pHTotal C (%)Total N (%)CEC (cmol/kg Soil)Bulk Density (g/cm3)Ash (%)Alkalinity (cmol + kg/Soil)Ca2+ (mg/kg)Mg 2+ (mg/kg)K+ (mg/kg)Na+ (mg/kg)Al3+ (m/kg)Ca/Al Molar Ratio
Rice mill biocharR10.2160.2513.20.13754045980870190<0.1>100
Belonio BiocharB8.9490.7610.10.123835325090100<0.1>100
Table 2. Soil properties at harvesting.
Table 2. Soil properties at harvesting.
Crop/SoilTrtPot Trial Season 1Pot trial Season 2
pHCEC (cmol + kg/Soil)Total Soil Leachate (L)Water at Field CapacityPlant Available Water (PAW)Ca/AlTotal Microbial Count (log Cfu 1 × 105)pHCEC (cmol + kg/Soil)Total Soil Leachate (L)Water at Field CapacityPlant Available Water (PAW)Ca/AlTotal Microbial Count (log Cfu1 × 105)
Corn/Acid sulfateC5.1 ± 0.33 b15.2 ± 0.46 b***1.29 ± 0.08 b4.41 ± 0.42 c5.3 ± 0.29 a17.9 ± 0.96 a***2.4 ± 0.34 c5.1 ± 0.37 a
B25.2 ± 0.28 b17.0 ± 0.38 a1.82 ± 0.06 b5.82 ± 0.05 a,b5.4 ± 0.95 a18.0 ± 0.85 a4.8 ± 0.92 b5.3 ± 0.48 a
B55.9 ± 0.29 a,b16.5 ± 0.46 a3.55 ± 0.42 a6.30 ± 0.43 a5.5 ± 0.46 a18.2 ± 0.94 a6.9 ± 0.93 a,b4.9 ± 1.42 a,b
R25.5 ± 0.30 a16.9 ± 0.66 a1.55 ± 0.58 b5.51 ± 0.65 b5.7 ± 0.45 a17.3 ± 0.47 a4.5 ± 0.48 b4.8 ± 0.38 a,b
R55.8 ± 0.26 a15.7 ± 1.03 b2.37 ± 0.37 a,b5.84 ± 0.32 a,b5.9 ± 0.39 a17.7 ± 0.66 a6.3 ± 0.30 a,b5.2 ± 0.35 a
Corn/SandyC4.9 ± 0.84 b4.4 ± 0.16 c1.28 ± 0.11 a5.4 ± 0.75 c4.3 ± 0.45 b12.7 ± 0.54 b3.40 ± 0.59 b5.5 ± 0.26 a4.5 ± 0.15 b1.2 ± 0.62 a5.5 ± 0.28 c4.7 ± 0.24 b10.7 ± 0.72 c4.7 ± 0.49 b
B25.1 ± 0.26 b5.1 ± 0.27 b1.01 ± 0.13 b13.3 ± 0.16 b5.7 ± 0.30 a18.0 ± 0.53 b6.21 ± 0.27 a5.8 ± 0.31 a4.7 ± 0.16 a1.0 ± 0.13 a,b9.4 ± 0.47 b6.2 ± 0.23 a,b20.9 ± 0.21 b5.0 ± 0.37 a,b
B55.5 ± 0.15 a,b6.6 ± 0.44 a0.82 ± 0.23 b,c15.3 ± 0.42 a6.2 ± 0.25 a34.4 ± 4.75 a6.15 ± 0.34 a5.4 ± 0.20 a5.2 ± 0.27 a0.9 ± 0.19 b9.2 ± 0.20 b8.2 ± 0.30 a26.3 ± 1.72 a,b4.8 ± 0.15 b
R26.0 ± 0.22 a4.90 ± 0.33 b0.67 ± 0.11 c13.3 ± 0.53 b5.7 ± 0.32 a11.7 ± 0.94 b5.52 ± 0.27 a,b5.6 ± 0.26 a4.9 ± 0.30 a1.0 ± 0.15 a,b5.7 ± 0.61 c5.4 ± 0.36 b21.7 ± 2.34 b5.4 ± 0.46 a
R56.1 ± 01.9 a6.1 ± 0.23 a,b0.69 ± 0.17 c15.6 ± 0.39 a6.55 ± 0.20 a30.6 ± 6.39 a5.90 ± 0.15 a5.6 ± 0.16 a4.9 ± 0.43 a0.8 ± 0.25 b12.5 ± 0.46 a7.0 ± 0.22 b43.7 ± 1.12 a5.6 ± 0.11 a
Rice/Acid sulfateC4.6 ± 0.35 b14.9 ± 0.26 c***2.28 ± 0.21 b3.92 ± 0.42 b4.3 ± 0.25 a14.6 ± 0.33 b***2.460.20 b4.70.42 b
B24.9 ± 0.07 b19.8 ± 2.08 a,b2.60 ± 0.31 b3.4 ± 0.15 b4.5 ± 0.11 a15.2 ± 0.46 a,b3.14 ± 0.61 a,b5.6 ± 0.48 a
B55.2 ± 0.20 a,b23.7 ± 2.71 a5.14 ± 0.6 a5.11 ± 0.23 a4.8 ± 0.69 a15.2 ± 0.22 a,b4.17 ± 0.19 a4.8 ± 0.43 b
R25.3 ± 0.40 a18.1 ± 1.74 a,b1.15 ± 0.80 b4.53 ± 0.21 a,b4.5 ± 0.09 a16.9 ± 0.48 a2.91 ± 0.61 b5.4 ± 0.38 a
R55.5 ± 0.30 a16.9 ± 0.18 b5.26 ± 0.79 a5.87 ± 0.40 a4.7 ± 0.11 a17.0 ± 0.28 a4.65 ± 0.37 a5.0 ± 0.32 a,b
Corn AS = Corn planted under acid sulfate soil, Corn S = corn planted under sandy soil, Rice AS = Rice planted under acid sulfate soil. Means within the same column in each crop set followed by same letters (a, b, c) are not significantly different at p < 0.05. * Value was not measured.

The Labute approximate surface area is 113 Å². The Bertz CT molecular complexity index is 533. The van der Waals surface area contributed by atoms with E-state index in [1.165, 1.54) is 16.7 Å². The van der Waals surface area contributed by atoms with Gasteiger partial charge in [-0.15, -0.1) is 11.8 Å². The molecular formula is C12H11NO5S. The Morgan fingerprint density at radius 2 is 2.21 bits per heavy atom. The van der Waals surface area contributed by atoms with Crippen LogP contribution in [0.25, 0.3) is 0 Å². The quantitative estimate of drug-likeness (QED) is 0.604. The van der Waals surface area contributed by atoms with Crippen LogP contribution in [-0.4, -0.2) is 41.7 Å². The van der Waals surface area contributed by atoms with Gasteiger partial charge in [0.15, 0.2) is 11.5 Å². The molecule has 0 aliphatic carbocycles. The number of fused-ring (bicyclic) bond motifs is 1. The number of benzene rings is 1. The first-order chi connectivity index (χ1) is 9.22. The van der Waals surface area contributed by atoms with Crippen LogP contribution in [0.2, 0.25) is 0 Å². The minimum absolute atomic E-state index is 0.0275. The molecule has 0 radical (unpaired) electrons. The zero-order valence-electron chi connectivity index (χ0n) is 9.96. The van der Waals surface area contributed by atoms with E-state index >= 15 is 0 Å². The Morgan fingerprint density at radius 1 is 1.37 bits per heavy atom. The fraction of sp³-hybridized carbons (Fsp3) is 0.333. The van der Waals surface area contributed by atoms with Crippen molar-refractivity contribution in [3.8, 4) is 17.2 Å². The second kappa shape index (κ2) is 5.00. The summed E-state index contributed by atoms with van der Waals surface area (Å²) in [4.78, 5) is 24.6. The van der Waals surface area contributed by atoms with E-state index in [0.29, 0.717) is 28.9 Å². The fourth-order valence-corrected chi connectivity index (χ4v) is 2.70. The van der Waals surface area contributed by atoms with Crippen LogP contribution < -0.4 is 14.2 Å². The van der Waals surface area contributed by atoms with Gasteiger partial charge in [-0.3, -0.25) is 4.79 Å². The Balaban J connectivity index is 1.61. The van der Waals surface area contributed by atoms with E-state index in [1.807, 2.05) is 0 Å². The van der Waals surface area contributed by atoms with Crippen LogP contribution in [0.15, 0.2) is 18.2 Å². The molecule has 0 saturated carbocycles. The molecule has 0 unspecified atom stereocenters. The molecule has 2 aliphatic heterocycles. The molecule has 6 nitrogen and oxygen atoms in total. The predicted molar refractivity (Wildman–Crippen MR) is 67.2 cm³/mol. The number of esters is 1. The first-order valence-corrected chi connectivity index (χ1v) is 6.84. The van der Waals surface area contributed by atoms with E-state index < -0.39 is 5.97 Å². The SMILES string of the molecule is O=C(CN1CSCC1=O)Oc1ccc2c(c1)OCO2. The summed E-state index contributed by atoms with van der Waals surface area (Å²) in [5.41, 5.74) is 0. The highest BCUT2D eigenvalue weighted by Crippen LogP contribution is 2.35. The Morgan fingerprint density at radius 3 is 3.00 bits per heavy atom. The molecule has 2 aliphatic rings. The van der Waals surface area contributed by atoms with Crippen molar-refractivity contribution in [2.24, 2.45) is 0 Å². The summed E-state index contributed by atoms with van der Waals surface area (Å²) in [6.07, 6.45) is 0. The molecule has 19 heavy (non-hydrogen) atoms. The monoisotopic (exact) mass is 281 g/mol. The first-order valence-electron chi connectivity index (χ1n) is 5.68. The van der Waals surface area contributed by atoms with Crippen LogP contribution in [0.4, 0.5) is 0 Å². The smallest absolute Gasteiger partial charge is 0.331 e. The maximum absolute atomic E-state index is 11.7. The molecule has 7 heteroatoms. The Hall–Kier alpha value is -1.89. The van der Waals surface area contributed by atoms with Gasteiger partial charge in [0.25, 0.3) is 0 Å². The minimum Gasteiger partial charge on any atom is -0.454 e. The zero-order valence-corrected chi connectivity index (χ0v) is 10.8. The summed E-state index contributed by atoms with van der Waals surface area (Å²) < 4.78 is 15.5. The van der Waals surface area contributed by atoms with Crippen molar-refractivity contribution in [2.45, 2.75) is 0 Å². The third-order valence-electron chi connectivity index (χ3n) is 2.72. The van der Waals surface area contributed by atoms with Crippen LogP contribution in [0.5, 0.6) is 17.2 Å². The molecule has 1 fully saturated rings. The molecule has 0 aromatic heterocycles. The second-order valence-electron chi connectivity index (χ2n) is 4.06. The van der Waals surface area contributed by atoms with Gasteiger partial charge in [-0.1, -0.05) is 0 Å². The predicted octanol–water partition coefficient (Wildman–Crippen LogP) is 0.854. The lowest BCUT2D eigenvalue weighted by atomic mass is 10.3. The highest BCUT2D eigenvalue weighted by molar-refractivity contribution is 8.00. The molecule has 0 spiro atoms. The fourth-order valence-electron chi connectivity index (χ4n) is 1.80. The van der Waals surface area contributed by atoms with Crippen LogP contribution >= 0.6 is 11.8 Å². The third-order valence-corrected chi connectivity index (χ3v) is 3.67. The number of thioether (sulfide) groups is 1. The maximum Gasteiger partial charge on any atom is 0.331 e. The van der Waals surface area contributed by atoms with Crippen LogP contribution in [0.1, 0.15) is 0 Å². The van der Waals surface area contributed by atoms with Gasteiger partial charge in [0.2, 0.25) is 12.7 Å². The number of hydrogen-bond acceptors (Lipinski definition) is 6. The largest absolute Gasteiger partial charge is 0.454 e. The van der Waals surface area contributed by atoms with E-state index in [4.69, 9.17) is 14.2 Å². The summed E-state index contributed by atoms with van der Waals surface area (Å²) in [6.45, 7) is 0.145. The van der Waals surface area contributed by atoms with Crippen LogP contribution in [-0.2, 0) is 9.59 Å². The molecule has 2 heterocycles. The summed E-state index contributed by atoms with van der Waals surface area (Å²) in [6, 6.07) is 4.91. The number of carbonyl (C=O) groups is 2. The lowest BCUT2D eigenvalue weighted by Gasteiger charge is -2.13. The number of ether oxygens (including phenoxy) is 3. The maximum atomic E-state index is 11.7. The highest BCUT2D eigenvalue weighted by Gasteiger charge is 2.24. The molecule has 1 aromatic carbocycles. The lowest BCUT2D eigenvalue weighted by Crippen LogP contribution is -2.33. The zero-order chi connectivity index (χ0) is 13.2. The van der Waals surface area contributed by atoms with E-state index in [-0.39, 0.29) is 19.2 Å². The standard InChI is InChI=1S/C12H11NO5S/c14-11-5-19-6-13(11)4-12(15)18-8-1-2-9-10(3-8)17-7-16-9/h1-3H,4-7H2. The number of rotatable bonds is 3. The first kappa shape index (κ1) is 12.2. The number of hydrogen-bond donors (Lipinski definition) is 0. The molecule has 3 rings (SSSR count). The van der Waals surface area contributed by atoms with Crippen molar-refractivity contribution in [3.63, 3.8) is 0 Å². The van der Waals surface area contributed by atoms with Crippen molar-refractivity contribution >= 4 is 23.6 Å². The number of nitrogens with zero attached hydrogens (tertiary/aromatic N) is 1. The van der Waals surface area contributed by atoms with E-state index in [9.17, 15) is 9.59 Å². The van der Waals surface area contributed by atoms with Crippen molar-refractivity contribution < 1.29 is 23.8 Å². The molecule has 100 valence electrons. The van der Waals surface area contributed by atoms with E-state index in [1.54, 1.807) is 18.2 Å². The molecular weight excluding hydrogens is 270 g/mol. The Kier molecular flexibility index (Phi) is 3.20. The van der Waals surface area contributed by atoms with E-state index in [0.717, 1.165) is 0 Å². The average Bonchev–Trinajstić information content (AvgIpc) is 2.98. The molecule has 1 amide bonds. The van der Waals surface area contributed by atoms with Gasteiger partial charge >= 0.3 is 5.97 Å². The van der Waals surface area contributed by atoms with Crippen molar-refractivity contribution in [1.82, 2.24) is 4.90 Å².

3.1.2. Soil Properties

Table 2 shows the properties of the soils without the amendment of biochar after the first and second harvest (labeled as control C for all treatments). Both the acid sulfate soil and the sandy soil had low pH values (between 4.6 and 5.1). The C content and the CEC of the acid sulfate soil (5.5% and 15 cmolc/kg, respectively) were higher than those of the sandy soil (1.8% and 4.4 cmolc/kg). The acid sulfate soil had significant amounts of available Al3+, and its molar ratios of beneficial Ca2+ vs. deleterious Al3+ were between 0.9 and 1.7 with a small variation between crop type and season. For the sandy soil this ratio was much higher (>7), indicating that Al toxicity for this soil was not an agronomic problem. The amounts of exchangeable Na were relatively high (Table S2 in the Supplementary Materials), around 2.6 to 6 meq/kg, but these values showed no trend with varying biochar amendment, indicating that they were rather a result of irrigation and evapotranspiration than of biochar amendment. Evapotranspiration in the sandy soil was rather high, since almost 34 L of water were added in total whereas only around 1 L was recovered as soil leachate (Table 2).

3.2. The Effect of Rice Husk Biochar Amendment on the Yield of Corn and Rice

The crop yield is expressed in t/ha fresh weight (as shown in Table S3 in the Supplementary Materials) and was calculated from the yield expressed as g/pot. Results of crop yields for both crops for all biochar amendments and for both cropping seasons are shown in Figure 2 as the relative change in yield following biochar amendment as compared to the respective control treatment.